First, though, I'd have to buy the proper steamers and a zillion of the small plates and bowls to serve them for a dim sum tasting party. What fun.
 
Posts: 5166 | Registered: Jul 12, 2009Reply With QuoteReport This Post
Picture of Spanish Revival
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quote:
Originally posted by 16paws:
SR, your paella dinner sounds amazing. Any recipes for someone who has never made it?


16paws, I'm very happy to share our recipe, it's for a large crowd, but you can reduce according to your needs. Please know, this is just a recipe and if you see something you might not like, or would add, by all means do so.

1 lb. pork cut to small cubes (I use tenderloin)
3 cups Uncle Ben's Rice... ONLY!
1.5 pounds of chicken, you can use chicken wings cut at the joint, or any other part of the chicken you prefer, darker meat is better!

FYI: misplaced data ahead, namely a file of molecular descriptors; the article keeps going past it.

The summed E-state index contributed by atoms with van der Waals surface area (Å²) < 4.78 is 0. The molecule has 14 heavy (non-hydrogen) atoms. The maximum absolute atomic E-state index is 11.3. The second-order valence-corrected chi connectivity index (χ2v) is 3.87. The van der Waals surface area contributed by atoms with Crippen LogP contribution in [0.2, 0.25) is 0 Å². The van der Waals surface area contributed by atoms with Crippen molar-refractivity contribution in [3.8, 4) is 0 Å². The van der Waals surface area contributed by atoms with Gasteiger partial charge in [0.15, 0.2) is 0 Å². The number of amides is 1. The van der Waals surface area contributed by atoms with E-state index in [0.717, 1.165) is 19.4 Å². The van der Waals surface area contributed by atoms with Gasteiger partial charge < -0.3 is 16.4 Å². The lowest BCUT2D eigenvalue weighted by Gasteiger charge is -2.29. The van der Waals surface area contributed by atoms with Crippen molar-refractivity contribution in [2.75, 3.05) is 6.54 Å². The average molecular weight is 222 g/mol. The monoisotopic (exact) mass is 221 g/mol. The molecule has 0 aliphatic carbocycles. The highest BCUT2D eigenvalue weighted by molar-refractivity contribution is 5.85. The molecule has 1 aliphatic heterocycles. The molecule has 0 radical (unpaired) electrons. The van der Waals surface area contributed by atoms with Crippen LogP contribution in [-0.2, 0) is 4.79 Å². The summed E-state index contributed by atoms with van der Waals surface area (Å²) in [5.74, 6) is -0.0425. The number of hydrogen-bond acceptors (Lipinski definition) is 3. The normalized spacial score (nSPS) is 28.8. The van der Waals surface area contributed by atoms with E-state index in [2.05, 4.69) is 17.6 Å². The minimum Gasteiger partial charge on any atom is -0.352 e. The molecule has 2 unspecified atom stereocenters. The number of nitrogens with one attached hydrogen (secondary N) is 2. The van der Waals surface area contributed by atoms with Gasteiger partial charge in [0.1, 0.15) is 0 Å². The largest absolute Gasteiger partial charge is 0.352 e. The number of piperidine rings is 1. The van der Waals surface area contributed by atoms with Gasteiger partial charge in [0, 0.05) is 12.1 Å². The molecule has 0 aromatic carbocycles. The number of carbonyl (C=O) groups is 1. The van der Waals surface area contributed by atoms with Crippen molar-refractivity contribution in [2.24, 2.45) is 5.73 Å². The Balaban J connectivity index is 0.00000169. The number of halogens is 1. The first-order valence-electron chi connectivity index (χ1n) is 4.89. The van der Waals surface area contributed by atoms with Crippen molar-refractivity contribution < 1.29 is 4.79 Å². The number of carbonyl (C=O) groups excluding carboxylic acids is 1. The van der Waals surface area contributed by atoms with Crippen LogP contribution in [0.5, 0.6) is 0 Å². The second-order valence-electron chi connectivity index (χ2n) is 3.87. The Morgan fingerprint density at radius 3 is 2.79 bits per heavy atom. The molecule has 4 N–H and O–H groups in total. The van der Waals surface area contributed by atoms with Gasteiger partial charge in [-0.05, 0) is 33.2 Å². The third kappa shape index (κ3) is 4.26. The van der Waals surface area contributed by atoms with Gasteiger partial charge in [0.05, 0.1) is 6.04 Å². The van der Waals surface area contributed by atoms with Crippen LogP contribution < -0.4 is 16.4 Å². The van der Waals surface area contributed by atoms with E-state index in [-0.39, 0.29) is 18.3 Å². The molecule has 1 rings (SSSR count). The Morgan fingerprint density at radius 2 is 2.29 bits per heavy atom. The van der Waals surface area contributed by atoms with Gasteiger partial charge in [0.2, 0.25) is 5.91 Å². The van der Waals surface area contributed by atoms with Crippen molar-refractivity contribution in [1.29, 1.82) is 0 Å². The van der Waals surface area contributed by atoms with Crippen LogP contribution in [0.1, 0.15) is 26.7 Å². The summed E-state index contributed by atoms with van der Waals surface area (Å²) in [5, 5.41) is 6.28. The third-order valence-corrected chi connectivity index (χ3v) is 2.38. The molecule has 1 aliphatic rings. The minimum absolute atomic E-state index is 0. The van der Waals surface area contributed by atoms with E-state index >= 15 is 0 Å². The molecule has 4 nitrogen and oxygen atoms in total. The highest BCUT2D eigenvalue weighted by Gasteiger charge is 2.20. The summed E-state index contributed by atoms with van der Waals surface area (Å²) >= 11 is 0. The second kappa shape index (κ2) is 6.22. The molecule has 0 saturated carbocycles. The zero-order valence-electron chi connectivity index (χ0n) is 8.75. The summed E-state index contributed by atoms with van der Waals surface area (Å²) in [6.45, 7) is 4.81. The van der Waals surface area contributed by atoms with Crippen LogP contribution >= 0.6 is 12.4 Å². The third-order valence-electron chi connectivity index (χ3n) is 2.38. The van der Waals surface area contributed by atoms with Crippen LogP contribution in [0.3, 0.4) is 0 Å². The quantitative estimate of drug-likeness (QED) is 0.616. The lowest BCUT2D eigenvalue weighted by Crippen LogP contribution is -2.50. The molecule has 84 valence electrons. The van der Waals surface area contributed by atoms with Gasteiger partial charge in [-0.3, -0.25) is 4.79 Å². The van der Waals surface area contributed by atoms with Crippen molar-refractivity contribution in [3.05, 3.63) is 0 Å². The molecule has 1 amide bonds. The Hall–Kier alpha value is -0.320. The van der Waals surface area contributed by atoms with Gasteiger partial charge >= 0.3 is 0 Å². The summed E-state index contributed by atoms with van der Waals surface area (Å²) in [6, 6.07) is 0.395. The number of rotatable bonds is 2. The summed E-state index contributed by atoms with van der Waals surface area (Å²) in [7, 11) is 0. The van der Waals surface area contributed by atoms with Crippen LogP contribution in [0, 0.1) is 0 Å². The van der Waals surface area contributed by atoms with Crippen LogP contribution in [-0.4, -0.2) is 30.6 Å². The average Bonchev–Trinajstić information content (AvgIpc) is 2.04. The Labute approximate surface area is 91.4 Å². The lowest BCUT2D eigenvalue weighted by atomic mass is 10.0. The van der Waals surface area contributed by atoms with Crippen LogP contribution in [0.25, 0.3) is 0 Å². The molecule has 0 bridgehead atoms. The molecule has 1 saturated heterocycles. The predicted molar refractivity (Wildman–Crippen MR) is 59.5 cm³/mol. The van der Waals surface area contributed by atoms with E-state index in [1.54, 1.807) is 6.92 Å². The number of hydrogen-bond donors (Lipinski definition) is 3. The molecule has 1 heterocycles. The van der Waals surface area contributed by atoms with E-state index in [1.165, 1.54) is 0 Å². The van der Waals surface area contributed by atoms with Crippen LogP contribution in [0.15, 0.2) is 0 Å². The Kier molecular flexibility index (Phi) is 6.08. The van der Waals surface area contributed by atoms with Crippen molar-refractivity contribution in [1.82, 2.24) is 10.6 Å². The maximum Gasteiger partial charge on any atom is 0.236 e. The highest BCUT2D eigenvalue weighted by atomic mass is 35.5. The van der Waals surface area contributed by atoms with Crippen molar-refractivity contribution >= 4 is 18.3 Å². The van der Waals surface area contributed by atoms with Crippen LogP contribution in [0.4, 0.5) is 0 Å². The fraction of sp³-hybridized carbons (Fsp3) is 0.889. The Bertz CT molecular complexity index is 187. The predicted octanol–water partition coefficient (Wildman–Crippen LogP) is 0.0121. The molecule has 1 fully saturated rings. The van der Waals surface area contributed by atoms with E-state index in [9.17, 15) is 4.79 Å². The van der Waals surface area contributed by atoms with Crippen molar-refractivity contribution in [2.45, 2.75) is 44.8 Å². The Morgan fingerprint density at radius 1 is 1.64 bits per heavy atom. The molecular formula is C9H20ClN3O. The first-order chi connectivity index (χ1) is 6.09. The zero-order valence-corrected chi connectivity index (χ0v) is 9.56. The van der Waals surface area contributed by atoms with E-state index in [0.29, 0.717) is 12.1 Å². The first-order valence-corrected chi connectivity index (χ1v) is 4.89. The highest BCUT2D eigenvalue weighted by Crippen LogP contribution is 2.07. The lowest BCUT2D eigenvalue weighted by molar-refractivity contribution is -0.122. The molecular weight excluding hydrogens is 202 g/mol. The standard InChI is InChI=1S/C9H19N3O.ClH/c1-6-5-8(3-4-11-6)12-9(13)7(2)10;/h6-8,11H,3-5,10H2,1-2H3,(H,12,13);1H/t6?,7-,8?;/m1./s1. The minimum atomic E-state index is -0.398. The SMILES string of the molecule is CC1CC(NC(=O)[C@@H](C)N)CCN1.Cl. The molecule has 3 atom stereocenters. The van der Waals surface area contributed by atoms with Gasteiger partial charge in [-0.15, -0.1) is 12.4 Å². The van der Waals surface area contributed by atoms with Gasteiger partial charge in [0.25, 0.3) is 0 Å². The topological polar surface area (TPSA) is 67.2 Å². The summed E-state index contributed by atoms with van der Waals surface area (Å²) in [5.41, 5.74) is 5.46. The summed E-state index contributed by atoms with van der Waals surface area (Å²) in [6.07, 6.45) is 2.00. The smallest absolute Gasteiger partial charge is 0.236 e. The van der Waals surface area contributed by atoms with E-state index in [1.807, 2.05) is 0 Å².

3 dozen raw, cleaned and shelled shrimp
2 lbs. cleaned scallops
2 Spanish sausage, chorizo
2 dozen middle neck clams, cleaned
Mussels... We don't like them, but if you do add them!
1 large onion, chopped
7 garlic cloves, sliced
1 green pepper. chopped
1 pound tomatoes, chopped
12 oz. package frozen green peas
1 can sweet pimentos (to garnish)
1 can asparagus (to garnish)
Chicken Stock (or broth) 2 cups to each cup of rice, in this recipe it would be 6 cups, heated
3 Envelopes GOYA seasoning with achiote (found in the International Aisle)